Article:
As a mother, I worry that my brother-in-law was right. He told me not to name my son “Pedro,” which my husband had chosen as a tribute to their grandfather. My brother-in-law said that with a last name like “Vasquez,” our son needed an Anglo name to dodge prejudice. That’s why his girls were named “Anastasia, Kassandra and Savannah.”
I didn’t believe him. I think I even said that I was more proud of their Hispanic heritage than he was. Those were mighty big words coming from a white Protestant who lives in idyllic suburbs. It didn’t matter anyway because we were planning to nickname our son “Pete”—not because we were trying to hide his Mexican ancestry, but because everyone in my husband’s family uses an Americanized nickname: Jorge=George, Anita=Annie, Rogelio=Roger, Rosa=Rosie.
Flash forward eight years, and although we’ve called our son “Petey” or “Pete” since birth, somewhere along the way “Pedro” stuck. I vividly remember his soccer coach yelling “Petey!” and my son not listening until the coach yelled “Pedro!” We love his name. We wouldn’t have picked it if we didn’t, but I’m beginning to suspect that my brother-in-law’s prophecy was more right than I wanted to admit. I can’t quite explain it, but I hear it in the way people say my son’s name for the first time.
My husband doesn’t care. My big, bold Marine has a “to Hell with them if they don’t like it” point of view, and I love that about him. I, on the other hand, worry that our Anglo-looking Hispanic child may experience prejudice that could have been avoided because of the name we gave him. I am proud of the family history I married into, and I want to keep it alive in our blended-culture family. Giving our son a different name would have been selling out and philosophically moving to the back of the bus.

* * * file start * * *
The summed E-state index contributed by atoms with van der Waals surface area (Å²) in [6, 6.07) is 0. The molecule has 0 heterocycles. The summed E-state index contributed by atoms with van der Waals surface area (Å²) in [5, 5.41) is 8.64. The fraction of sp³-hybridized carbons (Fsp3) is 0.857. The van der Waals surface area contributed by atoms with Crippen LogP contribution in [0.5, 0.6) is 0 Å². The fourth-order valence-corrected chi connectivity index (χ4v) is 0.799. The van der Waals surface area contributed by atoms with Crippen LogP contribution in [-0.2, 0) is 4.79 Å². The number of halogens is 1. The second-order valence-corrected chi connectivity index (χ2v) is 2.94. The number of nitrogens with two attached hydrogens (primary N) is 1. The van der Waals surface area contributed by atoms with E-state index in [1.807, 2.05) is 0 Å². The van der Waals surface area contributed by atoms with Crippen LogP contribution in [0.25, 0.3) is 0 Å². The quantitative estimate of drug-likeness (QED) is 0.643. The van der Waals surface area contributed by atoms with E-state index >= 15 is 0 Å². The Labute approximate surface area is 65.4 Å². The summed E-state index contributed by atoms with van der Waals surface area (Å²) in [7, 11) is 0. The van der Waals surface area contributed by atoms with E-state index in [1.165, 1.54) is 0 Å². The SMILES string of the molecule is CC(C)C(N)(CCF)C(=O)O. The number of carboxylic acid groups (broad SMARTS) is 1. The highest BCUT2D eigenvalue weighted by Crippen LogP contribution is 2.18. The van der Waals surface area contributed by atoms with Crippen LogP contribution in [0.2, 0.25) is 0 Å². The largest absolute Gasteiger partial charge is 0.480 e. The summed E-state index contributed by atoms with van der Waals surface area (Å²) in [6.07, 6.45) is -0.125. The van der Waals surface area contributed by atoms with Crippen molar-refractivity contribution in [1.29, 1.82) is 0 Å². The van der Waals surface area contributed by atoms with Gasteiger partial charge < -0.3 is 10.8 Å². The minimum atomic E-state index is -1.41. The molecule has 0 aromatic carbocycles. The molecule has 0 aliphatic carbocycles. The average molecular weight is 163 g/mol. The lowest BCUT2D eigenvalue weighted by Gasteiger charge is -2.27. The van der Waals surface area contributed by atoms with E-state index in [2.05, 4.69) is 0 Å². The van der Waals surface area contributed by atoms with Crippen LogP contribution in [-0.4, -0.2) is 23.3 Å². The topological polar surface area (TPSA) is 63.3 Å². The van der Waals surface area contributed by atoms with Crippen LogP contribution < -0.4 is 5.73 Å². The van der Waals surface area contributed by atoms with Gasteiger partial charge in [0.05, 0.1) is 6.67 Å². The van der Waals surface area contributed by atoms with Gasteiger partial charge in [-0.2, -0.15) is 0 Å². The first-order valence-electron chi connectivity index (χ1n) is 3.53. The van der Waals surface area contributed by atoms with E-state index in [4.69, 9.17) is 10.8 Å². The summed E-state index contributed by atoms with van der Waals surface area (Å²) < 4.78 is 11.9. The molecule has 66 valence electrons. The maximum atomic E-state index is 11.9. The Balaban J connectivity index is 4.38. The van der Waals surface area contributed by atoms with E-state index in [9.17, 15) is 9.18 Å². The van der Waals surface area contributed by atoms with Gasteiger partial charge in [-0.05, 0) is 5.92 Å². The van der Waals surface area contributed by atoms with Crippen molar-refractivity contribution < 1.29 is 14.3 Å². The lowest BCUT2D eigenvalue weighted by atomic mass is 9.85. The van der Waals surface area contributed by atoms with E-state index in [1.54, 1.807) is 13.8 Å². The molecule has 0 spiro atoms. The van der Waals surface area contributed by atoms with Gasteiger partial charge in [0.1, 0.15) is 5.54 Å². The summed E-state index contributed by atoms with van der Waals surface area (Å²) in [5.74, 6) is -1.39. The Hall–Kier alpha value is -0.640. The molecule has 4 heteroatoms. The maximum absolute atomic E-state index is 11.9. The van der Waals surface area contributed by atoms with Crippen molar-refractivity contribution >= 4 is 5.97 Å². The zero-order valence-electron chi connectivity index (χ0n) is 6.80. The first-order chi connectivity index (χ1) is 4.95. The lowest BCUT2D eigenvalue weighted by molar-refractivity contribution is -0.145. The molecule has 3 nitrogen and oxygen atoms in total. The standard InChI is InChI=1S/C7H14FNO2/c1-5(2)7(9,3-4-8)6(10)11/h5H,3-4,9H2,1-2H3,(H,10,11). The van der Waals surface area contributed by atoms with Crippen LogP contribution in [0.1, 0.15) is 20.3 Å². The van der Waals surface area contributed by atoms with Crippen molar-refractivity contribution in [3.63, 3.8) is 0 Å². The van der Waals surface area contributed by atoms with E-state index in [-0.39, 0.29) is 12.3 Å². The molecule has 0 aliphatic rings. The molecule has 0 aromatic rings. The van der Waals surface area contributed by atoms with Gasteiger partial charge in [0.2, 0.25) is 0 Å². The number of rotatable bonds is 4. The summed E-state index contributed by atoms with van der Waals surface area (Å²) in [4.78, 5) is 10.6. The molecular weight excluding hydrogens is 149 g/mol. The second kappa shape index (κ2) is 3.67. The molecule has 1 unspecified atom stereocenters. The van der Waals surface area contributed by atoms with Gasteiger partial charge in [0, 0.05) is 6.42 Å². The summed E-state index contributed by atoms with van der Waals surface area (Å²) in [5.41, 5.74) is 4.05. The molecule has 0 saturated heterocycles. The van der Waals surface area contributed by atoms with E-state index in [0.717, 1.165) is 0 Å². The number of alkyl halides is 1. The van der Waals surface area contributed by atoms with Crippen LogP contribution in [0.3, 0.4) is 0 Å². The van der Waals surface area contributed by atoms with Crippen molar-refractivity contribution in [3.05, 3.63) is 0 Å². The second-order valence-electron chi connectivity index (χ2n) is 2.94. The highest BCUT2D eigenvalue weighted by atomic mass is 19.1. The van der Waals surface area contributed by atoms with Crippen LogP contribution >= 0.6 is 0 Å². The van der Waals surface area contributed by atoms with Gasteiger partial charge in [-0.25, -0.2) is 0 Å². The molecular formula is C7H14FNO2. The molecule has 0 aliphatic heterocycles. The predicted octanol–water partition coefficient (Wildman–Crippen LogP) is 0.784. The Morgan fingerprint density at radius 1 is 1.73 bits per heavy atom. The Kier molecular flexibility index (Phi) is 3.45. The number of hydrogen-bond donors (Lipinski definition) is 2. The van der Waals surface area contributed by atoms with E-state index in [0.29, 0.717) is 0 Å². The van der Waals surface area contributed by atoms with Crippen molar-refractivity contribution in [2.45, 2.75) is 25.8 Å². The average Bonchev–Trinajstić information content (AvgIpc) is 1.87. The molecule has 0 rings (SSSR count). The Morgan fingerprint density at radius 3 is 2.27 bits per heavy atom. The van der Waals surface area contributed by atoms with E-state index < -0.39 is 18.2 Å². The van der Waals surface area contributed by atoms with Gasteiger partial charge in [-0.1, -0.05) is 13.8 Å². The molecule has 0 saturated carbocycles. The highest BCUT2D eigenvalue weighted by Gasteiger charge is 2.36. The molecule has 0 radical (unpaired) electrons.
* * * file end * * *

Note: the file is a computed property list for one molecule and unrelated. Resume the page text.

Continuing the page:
The fact remains that I will never be able to truly grasp racism because I haven’t lived it. My husband has, and so have many, many others, even in wonderful places like Plano, Texas. Sure, today’s racism is different than the horrors that led to the Civil Rights Movement, but racism still lurks and lingers silently. That’s why I worry for my son.
When we bought our house in Plano, a neighbor approached my husband while he was mowing the yard. She asked for his business card thinking he was the new landscaper. It wasn’t the only incident. I’ve seen clerks follow him around in stores at the mall but back off when they saw me. Another time, the police mysteriously pulled him over for a seat belt check right after we bought a new truck. (The dealer tags were still in the window.) None of these incidents put his life in danger. However, the police incident shattered any disbelief I had that racism didn’t exist in my bubble. My husband called me as he was fumbling for papers in the glovebox, and I could hear the cops hassling him because my name was on the title rather than his. They were convinced at a glance that a dark-skinned Hispanic man had stolen a new truck, and they were looking for evidence to arrest him.
So I wonder if I have done the right thing. As a mother I want to protect my child from the ills of the world, but I have no desire to hide his heritage. I want the best for him, but how can we protect Pedro from slights he doesn’t deserve caused by a name his father and I intentionally gave him as a badge of honor and tribute to a great man? I will fight for my son, and I have tried to lead by example. Cultural change is huge, and although I like being idealistic and hopeful, I wonder if our idealism was the best thing for our son. It’s too late now to say “coulda, woulda, shoulda.” Perhaps, the best thing to do is concentrate on building a strong sense of pride and self-esteem in my son. Maybe if we build in him pride for the legacy of his great-grandfather after whom he was named and for his Hispanic heritage—which is not outwardly identifiable in his fair skin—he can change the hearts of the people who consciously or subconsciously slight him or anyone else who is different.
I still hope my brother-in-law was wrong. I don’t think children today see “color” the way previous generations did. I hope that Pedro will be judged only by the content of his character. To anyone who would judge my son otherwise, beware. I will be watching until all people are treated equally.